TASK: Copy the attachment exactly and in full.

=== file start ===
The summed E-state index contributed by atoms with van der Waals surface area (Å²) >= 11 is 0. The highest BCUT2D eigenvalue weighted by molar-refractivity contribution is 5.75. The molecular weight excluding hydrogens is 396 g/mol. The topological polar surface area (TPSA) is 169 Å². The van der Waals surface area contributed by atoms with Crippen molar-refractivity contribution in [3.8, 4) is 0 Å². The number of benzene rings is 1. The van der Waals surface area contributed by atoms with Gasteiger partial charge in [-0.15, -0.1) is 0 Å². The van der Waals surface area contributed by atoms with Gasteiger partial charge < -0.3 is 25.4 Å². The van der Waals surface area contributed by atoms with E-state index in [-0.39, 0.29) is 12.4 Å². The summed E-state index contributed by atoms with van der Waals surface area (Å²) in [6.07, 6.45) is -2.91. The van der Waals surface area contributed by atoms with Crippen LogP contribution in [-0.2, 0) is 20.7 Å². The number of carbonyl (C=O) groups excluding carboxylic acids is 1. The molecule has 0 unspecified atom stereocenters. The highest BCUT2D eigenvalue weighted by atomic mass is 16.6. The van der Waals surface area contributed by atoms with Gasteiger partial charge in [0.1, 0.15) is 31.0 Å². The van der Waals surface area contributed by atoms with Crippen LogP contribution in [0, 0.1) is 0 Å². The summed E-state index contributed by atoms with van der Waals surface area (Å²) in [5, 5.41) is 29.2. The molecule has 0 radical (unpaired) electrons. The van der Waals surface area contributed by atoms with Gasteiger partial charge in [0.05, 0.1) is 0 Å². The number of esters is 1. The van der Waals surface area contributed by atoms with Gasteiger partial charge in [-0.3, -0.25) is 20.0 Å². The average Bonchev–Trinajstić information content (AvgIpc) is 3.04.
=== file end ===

The summed E-state index contributed by atoms with van der Waals surface area (Å²) >= 11 is 0. The highest BCUT2D eigenvalue weighted by molar-refractivity contribution is 5.75. The molecular weight excluding hydrogens is 396 g/mol. The topological polar surface area (TPSA) is 169 Å². The van der Waals surface area contributed by atoms with Crippen molar-refractivity contribution in [3.8, 4) is 0 Å². The number of benzene rings is 1. The van der Waals surface area contributed by atoms with Gasteiger partial charge in [-0.15, -0.1) is 0 Å². The van der Waals surface area contributed by atoms with Gasteiger partial charge < -0.3 is 25.4 Å². The van der Waals surface area contributed by atoms with E-state index in [-0.39, 0.29) is 12.4 Å². The summed E-state index contributed by atoms with van der Waals surface area (Å²) in [6.07, 6.45) is -2.91. The van der Waals surface area contributed by atoms with Crippen LogP contribution in [-0.2, 0) is 20.7 Å². The number of carbonyl (C=O) groups excluding carboxylic acids is 1. The molecule has 0 unspecified atom stereocenters. The highest BCUT2D eigenvalue weighted by atomic mass is 16.6. The van der Waals surface area contributed by atoms with Gasteiger partial charge in [0.1, 0.15) is 31.0 Å². The van der Waals surface area contributed by atoms with Crippen LogP contribution in [0, 0.1) is 0 Å². The summed E-state index contributed by atoms with van der Waals surface area (Å²) in [5, 5.41) is 29.2. The molecule has 0 radical (unpaired) electrons. The van der Waals surface area contributed by atoms with Gasteiger partial charge in [0.05, 0.1) is 0 Å². The number of esters is 1. The van der Waals surface area contributed by atoms with Gasteiger partial charge in [-0.3, -0.25) is 20.0 Å². The average Bonchev–Trinajstić information content (AvgIpc) is 3.04.